On this day in 2010, the first iPads had gone on sale and Ke$ha's "TiK ToK" was the top song on the radio. Meanwhile, the Affordable Care Act had just become law, the Sustainable Growth Rate was still wreaking havoc and I was compiling the first-ever issue of FiercePracticeManagement.
Despite opposition from its start five years ago, some fears related to the Affordable Care Act have failed to materialize. For example, the 16.4 million Americans who gained private health insurance over the past years did not flood physician office waiting rooms nearly to the extent anticipated.
In his State of the Union address, President Barack Obama indicated that attempts to roll back any of his landmark achievements--including the Affordable Care Act--will earn his veto.
After much initial backlash to the Affordable C are Act (ACA), physicians are beginning to rate the law and some of its components more favorably, according to a new survey from the Medicus Firm physician search consultancy.
Medical malprac tice premiums in several specialties have declined slightly or stayed flat over the past year, according to Medical Liability Monitor 's annual rate su rvey. Overall, 65 percent of liability insurance rates remained steady nationwide, with obstetrician/gynecologists, internists and general surgeons experiencing decreases for the seventh straight year, reported Medscape Medical News.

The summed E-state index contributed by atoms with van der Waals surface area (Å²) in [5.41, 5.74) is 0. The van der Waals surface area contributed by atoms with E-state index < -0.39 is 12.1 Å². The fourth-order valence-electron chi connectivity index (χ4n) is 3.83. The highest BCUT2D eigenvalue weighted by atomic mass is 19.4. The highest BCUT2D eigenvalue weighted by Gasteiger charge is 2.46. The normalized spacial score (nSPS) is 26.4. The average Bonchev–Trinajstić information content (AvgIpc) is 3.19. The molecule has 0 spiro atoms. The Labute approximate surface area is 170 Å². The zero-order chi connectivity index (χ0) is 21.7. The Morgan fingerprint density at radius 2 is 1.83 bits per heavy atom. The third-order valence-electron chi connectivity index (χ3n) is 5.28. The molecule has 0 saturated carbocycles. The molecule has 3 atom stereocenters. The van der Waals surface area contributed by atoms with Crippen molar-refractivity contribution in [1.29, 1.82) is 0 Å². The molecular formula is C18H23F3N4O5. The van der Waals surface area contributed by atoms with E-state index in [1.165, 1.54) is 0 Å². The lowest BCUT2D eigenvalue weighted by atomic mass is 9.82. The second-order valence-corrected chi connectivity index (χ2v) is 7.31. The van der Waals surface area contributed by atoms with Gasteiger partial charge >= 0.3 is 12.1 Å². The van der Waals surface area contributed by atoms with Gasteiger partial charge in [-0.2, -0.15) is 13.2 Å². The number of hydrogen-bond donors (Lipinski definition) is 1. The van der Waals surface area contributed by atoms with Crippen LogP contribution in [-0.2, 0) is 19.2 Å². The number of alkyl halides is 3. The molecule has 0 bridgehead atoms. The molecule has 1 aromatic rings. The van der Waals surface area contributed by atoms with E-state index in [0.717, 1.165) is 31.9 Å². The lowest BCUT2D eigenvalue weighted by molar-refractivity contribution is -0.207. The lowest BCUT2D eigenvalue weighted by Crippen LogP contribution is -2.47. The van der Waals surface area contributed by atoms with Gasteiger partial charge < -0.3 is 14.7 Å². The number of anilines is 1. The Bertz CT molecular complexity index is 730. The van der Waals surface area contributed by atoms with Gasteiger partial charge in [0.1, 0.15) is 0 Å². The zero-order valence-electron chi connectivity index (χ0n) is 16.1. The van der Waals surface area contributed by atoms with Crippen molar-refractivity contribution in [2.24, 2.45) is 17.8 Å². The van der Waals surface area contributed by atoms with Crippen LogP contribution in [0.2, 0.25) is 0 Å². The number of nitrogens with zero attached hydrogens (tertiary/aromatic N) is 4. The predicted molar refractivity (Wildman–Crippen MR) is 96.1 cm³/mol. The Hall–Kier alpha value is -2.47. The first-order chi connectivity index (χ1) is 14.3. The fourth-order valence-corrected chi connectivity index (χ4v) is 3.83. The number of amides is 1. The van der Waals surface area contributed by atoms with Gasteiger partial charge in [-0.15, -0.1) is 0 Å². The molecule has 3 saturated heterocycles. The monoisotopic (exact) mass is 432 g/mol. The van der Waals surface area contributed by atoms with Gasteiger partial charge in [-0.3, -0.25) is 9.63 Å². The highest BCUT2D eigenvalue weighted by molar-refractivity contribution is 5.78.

Although narrow networks aren't popular among providers and some states are even urging insurers to widen their provider lists, narrow networks can help lower healthcare costs by reducing patient spending by as much as a third, according to a new paper from the National Bureau of Economic Research.
Almost exactly a year ago, FiercePracticeManagement described key ways to prepare your office for healthcare reform, including steps to ready your practice for a predicted influx of new patients. Reality brought some surprises in that arena, however, and more. New patient visits actually declined slightly in the first five months of the Affordable Care Act, according to a report from AthenaHealth.
In an era of steep healthcare challenges, physicians are often asked to lead their organizations through myriad unprecedented changes. And although leadership and executive positions are often outside doctors' traditional roles, research suggests that physician leadership is key to helping organizations thrive.
The challenges facing healthcare organizations, including rising rates of chronic disease, clinician shortages and an aging population, require strong leadership--and new research presented by the American College of Physicians finds physicians fit the bill.
In line with predictions, physician practices use more nonphysician practitioners such as nurse practitioners and physician assistants, according to a new report from the Medical Group Management Association (MGMA).